How findable are your assets?
A similar yet different question is how findable are your assets if someone is specifically looking for your brand. This is particularly important for retail, where assets used on packaging can help make your products easier to locate.
Similar to our tests for the recognition of brand assets, in this module we prompt participants with the name of the brand then we show them a grid of brand visual assets. Their task is to select the asset that signifies the brand as quickly as they can. And, as before, the results comprise the speed and accuracy of matching each asset to their correct brand, and also the percentages of respondents who ‘mis-attribute’ each asset to an incorrect brand.
Alternatively we can use visual saliency and/or eye-tracking to see how much consumers look at a particular visual asset when viewing your packaging or print ad. This inherent ability to stand out and catch people’s attention is helpful for increasing brand awareness but also increasing the chance that a shopper will try your product when browsing the store.
What associations and feelings do your assets trigger?
A question that is applicable to all brand assets is: what kinds of associations and feelings do they trigger? This is relevant no matter if the asset is used on packaging, or in advertising and other forms of consumer communication.
To answer this question, we have two tests that can measure the inherent ability of different assets to trigger different associations.
First, our ‘Fast Choice’ test presents each asset while participants are asked a simple question about it. This question could be several words, such as ‘Good value for money?’ or just one word, such as ‘Tasty?’. Their task is to respond, as quickly as possible, whether they think the visual asset matches or creates the feeling of the association they are being asked about. The responses available to them are either ‘Yes’ or ‘No’.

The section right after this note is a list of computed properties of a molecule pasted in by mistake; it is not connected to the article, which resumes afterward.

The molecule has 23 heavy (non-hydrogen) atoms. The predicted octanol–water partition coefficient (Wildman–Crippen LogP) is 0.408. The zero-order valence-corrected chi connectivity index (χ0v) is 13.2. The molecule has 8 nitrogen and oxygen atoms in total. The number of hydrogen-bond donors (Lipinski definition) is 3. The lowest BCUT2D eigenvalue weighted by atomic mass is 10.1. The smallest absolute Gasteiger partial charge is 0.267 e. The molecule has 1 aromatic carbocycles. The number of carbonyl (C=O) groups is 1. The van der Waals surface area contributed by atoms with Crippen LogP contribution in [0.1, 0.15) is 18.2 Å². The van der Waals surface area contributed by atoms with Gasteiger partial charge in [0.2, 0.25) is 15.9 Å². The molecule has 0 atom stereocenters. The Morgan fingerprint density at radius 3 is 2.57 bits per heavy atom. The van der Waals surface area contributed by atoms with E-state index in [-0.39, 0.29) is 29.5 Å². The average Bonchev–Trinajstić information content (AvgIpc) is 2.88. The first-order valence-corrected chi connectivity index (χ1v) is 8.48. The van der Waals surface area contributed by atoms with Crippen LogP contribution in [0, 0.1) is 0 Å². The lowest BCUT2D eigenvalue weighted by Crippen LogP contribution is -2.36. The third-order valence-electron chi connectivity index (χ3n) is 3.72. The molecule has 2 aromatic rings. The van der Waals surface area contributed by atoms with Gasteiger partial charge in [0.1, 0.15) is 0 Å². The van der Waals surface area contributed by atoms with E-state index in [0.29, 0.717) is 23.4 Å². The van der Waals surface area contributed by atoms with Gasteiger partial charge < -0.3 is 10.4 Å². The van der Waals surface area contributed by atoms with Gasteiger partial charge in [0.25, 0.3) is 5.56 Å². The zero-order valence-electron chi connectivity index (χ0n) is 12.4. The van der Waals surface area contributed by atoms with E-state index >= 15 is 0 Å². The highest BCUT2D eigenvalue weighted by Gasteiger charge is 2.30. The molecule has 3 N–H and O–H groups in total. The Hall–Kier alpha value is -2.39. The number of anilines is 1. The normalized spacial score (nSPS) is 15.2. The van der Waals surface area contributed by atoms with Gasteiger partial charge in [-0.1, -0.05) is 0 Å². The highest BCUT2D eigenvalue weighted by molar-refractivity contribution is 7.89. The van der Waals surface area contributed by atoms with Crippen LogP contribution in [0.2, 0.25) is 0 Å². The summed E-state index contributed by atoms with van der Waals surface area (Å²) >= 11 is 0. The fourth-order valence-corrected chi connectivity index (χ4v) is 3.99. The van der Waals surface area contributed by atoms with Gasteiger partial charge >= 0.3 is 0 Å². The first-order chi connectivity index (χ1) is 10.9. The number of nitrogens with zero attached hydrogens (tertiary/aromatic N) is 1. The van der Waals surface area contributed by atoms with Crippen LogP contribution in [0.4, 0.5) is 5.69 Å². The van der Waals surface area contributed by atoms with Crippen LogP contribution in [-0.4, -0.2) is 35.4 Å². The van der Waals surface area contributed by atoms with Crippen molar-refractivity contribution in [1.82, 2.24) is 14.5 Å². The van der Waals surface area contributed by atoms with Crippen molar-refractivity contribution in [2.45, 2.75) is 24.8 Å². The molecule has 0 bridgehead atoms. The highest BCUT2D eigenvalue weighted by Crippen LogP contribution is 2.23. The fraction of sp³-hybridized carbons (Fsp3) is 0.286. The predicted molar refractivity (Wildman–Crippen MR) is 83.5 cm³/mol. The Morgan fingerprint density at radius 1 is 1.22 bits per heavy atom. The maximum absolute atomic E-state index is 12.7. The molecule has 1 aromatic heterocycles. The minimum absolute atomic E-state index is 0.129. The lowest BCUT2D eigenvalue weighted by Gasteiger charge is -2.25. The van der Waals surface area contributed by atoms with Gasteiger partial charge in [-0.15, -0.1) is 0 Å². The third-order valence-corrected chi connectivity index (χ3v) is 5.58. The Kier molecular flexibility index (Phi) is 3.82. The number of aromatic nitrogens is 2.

The outputs are both the percentage of participants who thought each asset did match each attribute, but also their average time to make their choice. This timed measure acts as a signal of the strength or certainty of their association. While this measure involves participants having their own volition on how to respond, the fact that they are obliged to respond quickly (within 1.75 seconds typically) and the fact that we are analysing their time-to-respond, means that we are capturing a more intuitive response than a traditional style survey question might yield and we are also able to get an indication of the strength and certainty of their response.
Second, we can also test visual asset associations with a fully implicit association test. Unlike the fast choice test, the implicit association test is usually constrained to attributes that are one or two words in length (rather than sentence length). Also, unlike the Fast Choice test, it doesn’t involve giving respondents a free choice to a question. Instead it involves a sorting task in which stimuli are combined in specific ways that participants' response times reveal their non-conscious associations. As these associations are automatic, they are hard or impossible for us to control. They are our gut reactions, our immediately triggered responses and our underlying desires and fears. By measuring at this level we can be more certain that we are capturing consumers' true associations with a brand’s distinctive assets. As the implicit exercises involve a sorting task with objectively right and wrong responses, it is impossible for participants to randomly or inattentively speed their way through the task. This means that it inherently has a high level of quality control, unlike, for example, traditional survey questionnaires.